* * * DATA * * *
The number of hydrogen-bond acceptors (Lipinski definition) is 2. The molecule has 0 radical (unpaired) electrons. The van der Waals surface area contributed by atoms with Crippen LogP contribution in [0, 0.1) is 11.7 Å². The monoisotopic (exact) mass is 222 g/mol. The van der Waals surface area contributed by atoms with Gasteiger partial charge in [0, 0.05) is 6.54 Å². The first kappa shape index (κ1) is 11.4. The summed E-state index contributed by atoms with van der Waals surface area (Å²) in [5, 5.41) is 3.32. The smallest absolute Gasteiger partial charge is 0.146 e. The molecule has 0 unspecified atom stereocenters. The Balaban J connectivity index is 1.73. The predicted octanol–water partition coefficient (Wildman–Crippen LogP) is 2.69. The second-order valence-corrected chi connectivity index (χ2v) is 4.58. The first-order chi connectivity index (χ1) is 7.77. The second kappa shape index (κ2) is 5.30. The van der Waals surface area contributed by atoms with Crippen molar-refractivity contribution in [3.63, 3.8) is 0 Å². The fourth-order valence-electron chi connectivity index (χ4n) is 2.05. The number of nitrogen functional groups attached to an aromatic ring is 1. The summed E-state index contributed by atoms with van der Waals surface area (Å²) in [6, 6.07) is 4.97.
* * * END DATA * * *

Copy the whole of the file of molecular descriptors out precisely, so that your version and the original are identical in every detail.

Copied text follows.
The number of hydrogen-bond acceptors (Lipinski definition) is 2. The molecule has 0 radical (unpaired) electrons. The van der Waals surface area contributed by atoms with Crippen LogP contribution in [0, 0.1) is 11.7 Å². The monoisotopic (exact) mass is 222 g/mol. The van der Waals surface area contributed by atoms with Gasteiger partial charge in [0, 0.05) is 6.54 Å². The first kappa shape index (κ1) is 11.4. The summed E-state index contributed by atoms with van der Waals surface area (Å²) in [5, 5.41) is 3.32. The smallest absolute Gasteiger partial charge is 0.146 e. The molecule has 0 unspecified atom stereocenters. The Balaban J connectivity index is 1.73. The predicted octanol–water partition coefficient (Wildman–Crippen LogP) is 2.69. The second-order valence-corrected chi connectivity index (χ2v) is 4.58. The first-order chi connectivity index (χ1) is 7.77. The second kappa shape index (κ2) is 5.30. The van der Waals surface area contributed by atoms with Crippen molar-refractivity contribution in [3.63, 3.8) is 0 Å². The fourth-order valence-electron chi connectivity index (χ4n) is 2.05. The number of nitrogen functional groups attached to an aromatic ring is 1. The summed E-state index contributed by atoms with van der Waals surface area (Å²) in [6, 6.07) is 4.97.